You can, but you shouldn’t specifically seek it out. Rain rarely comes without wind on the open sea, which can increase your chance of capsizing, though it also brings more ideal sailing conditions for higher speeds and a more exhilarating voyage. Thunder is simply a noise that follows temperature changes in the atmosphere, which may or may not come with lightning activity.
Don’t be a storm-chaser though.
While there is some adrenaline involved, this isn’t to prepare you to head out at the first sign of a storm, but inform you of what could happen and how to avoid it from happening to you.
You need to have a storm strategy in mind before you head out, and be fully prepared in the event of an unexpected hurricane or tropical storm rolling in off the ocean.
You’ll always have plenty of stories to read about skippers who were not adequately prepared and the troubles that they faced.
When you’re prepared, your confidence doesn’t falter, and you kick it into overdrive to navigate the storm successfully and emerge unharmed (with a boat intact).
If you’ve ever wondered about getting stuck at sea, do yourself a favor and skip The Perfect Storm, and prepare yourself for the worst instead.
You can definitely sail in the rain and thunder, so long as all your bases are covered beforehand.
Is It Safe to be on a Sailboat During a Thunderstorm
You can find a thread of sailors saying that their boats have been struck multiple times, or stories about a chain of over a dozen lightning strikes surrounding boats in under fifteen minutes.
Thunderstorms usually come with rain and some heavy winds, so in what way is it safe to travel the open ocean in your sailboat while a thunderstorm is raging overhead?
You can’t command nature, but you can command your ship with enough experience and confidence.
There are three main fears that are most precedent when you’re treading through harsh waters.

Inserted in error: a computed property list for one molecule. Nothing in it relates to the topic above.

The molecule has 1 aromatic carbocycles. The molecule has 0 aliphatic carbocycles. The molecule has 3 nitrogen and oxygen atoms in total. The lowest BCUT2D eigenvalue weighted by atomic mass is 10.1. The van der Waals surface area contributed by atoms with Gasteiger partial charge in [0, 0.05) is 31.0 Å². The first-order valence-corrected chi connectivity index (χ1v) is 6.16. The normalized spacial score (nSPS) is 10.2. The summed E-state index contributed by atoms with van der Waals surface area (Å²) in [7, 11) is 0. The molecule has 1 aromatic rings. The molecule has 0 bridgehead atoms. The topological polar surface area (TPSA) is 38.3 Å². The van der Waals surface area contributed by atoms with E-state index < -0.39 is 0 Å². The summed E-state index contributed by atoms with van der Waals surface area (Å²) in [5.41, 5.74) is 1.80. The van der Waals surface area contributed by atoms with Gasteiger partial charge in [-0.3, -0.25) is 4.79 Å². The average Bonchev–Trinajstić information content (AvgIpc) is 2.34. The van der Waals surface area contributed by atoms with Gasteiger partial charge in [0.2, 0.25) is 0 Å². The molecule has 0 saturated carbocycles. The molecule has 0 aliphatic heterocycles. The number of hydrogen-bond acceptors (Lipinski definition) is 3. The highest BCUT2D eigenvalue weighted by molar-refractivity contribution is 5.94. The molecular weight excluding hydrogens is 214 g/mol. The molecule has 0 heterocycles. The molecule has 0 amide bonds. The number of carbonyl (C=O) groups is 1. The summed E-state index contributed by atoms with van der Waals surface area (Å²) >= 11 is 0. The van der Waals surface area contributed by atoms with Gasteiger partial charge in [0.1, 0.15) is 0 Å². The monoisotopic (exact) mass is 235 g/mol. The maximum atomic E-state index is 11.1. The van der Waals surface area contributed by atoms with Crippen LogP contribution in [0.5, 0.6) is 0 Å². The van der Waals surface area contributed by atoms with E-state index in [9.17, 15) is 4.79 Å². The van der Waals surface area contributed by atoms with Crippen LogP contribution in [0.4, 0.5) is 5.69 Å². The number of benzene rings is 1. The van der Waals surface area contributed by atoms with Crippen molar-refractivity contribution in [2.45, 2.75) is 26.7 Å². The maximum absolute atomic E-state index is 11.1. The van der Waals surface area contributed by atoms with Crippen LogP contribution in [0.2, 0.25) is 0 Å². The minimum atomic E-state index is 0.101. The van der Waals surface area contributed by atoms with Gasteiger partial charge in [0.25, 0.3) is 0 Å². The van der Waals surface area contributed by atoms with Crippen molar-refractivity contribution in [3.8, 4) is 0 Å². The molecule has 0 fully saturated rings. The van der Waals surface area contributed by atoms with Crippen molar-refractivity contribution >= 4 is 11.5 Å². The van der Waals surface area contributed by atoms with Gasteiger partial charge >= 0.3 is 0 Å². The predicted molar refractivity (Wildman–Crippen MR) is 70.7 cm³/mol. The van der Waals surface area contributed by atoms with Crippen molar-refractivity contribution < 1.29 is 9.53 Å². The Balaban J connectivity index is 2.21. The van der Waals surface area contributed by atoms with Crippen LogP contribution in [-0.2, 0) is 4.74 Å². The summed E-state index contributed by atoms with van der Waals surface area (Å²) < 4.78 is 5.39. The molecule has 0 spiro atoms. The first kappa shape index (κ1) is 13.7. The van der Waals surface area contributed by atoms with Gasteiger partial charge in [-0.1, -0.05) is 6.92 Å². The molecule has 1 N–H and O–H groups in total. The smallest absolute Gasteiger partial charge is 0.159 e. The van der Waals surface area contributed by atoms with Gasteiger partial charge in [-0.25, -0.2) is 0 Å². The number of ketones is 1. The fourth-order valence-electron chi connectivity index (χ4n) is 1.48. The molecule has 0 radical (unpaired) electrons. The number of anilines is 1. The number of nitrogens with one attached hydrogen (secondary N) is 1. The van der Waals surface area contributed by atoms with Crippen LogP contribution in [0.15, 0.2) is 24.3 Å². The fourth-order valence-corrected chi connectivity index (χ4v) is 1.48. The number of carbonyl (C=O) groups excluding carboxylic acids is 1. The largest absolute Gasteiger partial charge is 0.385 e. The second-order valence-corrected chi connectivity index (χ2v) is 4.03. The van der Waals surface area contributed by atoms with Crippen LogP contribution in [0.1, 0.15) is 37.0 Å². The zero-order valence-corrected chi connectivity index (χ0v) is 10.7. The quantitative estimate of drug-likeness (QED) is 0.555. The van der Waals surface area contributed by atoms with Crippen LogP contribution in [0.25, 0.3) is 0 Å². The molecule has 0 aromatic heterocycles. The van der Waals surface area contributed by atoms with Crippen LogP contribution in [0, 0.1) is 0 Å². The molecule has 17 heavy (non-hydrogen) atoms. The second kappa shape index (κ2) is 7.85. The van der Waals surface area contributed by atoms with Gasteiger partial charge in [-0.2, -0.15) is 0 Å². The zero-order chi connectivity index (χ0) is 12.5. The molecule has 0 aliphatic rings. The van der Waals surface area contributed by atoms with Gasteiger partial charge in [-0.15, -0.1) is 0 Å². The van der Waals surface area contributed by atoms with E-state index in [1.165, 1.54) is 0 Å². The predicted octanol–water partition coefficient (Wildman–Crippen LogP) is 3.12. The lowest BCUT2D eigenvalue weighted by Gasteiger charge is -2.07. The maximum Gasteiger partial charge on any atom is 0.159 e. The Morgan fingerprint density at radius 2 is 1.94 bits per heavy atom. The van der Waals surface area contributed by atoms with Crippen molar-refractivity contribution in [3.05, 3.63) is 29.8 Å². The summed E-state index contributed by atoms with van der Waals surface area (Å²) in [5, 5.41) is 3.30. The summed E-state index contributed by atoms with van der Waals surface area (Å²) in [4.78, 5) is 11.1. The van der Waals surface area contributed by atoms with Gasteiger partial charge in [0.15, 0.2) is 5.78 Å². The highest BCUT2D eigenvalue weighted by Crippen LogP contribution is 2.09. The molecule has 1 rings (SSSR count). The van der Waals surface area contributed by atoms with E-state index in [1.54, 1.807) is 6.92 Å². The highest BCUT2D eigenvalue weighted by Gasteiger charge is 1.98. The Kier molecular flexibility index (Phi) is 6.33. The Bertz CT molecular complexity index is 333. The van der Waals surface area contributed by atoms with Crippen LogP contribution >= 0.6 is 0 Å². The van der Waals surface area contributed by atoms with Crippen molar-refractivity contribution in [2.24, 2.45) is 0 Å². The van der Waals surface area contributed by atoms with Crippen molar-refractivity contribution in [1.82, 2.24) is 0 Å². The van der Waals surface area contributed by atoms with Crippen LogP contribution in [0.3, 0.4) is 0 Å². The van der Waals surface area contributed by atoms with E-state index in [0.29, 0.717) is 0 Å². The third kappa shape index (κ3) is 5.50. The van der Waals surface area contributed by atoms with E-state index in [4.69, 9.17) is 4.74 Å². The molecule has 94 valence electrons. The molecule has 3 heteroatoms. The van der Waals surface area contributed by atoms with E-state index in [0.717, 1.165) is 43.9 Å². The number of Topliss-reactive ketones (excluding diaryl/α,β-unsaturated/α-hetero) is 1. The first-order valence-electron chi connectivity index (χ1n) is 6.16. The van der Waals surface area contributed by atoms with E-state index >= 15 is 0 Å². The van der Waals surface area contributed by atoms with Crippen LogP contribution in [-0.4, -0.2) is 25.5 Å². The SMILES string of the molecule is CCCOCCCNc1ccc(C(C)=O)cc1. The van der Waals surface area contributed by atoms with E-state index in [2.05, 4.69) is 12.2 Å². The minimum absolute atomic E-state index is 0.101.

Capsizing, lightning strikes, and losing full control of your vessel. It’s not going to be an easy voyage, and having a good friend or two with you to help you control the boat is ideal.
Here’s how you prepare for all three main fears before getting stuck in a storm like this:
It’s the age-old fear of sailors and skippers everywhere, primarily because you’re vulnerable when you’re out on the ocean, and the only thing to prey on that vulnerability is the open water.
The smaller your boat is, the more likely it is to capsize in crazy high winds and large waves, but it also means it’s the easiest to right.
If you’re on a dinghy out in a storm, it’s not going to be a fun time, but your boat isn’t going to sink underneath a harsh wave.
Longer boats will be slightly more difficult to capsize, so long as you have the right amount of crew ready to keep things steady.
This is where your keel comes into play (commonly referred to as a daggerboard).
If you have a bulb or wing keel, you can expect your boat to right itself as ferocious waves knock against the side of it and threaten to bring you down.
These boats can still capsize, but it’s a lot more difficult to do so, and you can still manually right them.
If you’re out in the middle of a thunderstorm, lightning is all around you in the clouds above.
Now, this depends on the severity of the storm, the speed of it, and your positioning, but you’re likely to be stuck in unkind waters for an hour to three hours.
You are the highest point in the ocean, and it is more than possible for your boat to get struck by lightning.
You basically have to secure everything and ride out the storm at the lowest possible point in the boat as possible if there are constant lightning and thunder activity.
It’s beyond unlikely that you would lose control of your boat, because before you head out into untamed waters, you would have a fundamental understanding of your boat, how it works, and how to prevent capsizing or losing control of direction.
You can’t change the size of the waves or the lightning above, but you can take control and use your boat as an extension of yourself to get the heck out of the way.
You can find plenty of horror stories online of boaters losing control, or “broaching” their boats, and experts agree that these issues were completely preventable in the first place.